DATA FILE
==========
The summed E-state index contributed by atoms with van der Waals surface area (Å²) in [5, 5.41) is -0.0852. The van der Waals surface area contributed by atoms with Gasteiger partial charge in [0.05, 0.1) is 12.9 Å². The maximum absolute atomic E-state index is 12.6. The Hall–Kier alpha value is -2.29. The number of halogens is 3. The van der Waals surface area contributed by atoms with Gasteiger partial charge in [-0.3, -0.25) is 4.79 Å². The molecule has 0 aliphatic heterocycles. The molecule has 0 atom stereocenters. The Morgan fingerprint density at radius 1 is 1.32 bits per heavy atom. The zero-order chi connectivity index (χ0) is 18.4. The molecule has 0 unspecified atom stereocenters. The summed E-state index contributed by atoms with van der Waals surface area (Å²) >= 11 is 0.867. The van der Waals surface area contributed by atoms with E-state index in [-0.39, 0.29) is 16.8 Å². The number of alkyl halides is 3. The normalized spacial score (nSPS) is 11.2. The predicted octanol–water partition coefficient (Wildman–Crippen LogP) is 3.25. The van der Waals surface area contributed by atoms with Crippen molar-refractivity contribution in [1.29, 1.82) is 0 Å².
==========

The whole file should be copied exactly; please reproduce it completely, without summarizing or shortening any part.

The summed E-state index contributed by atoms with van der Waals surface area (Å²) in [5, 5.41) is -0.0852. The van der Waals surface area contributed by atoms with Gasteiger partial charge in [0.05, 0.1) is 12.9 Å². The maximum absolute atomic E-state index is 12.6. The Hall–Kier alpha value is -2.29. The number of halogens is 3. The van der Waals surface area contributed by atoms with Gasteiger partial charge in [-0.3, -0.25) is 4.79 Å². The molecule has 0 aliphatic heterocycles. The molecule has 0 atom stereocenters. The Morgan fingerprint density at radius 1 is 1.32 bits per heavy atom. The zero-order chi connectivity index (χ0) is 18.4. The molecule has 0 unspecified atom stereocenters. The summed E-state index contributed by atoms with van der Waals surface area (Å²) >= 11 is 0.867. The van der Waals surface area contributed by atoms with E-state index in [-0.39, 0.29) is 16.8 Å². The number of alkyl halides is 3. The normalized spacial score (nSPS) is 11.2. The predicted octanol–water partition coefficient (Wildman–Crippen LogP) is 3.25. The van der Waals surface area contributed by atoms with Crippen molar-refractivity contribution in [1.29, 1.82) is 0 Å².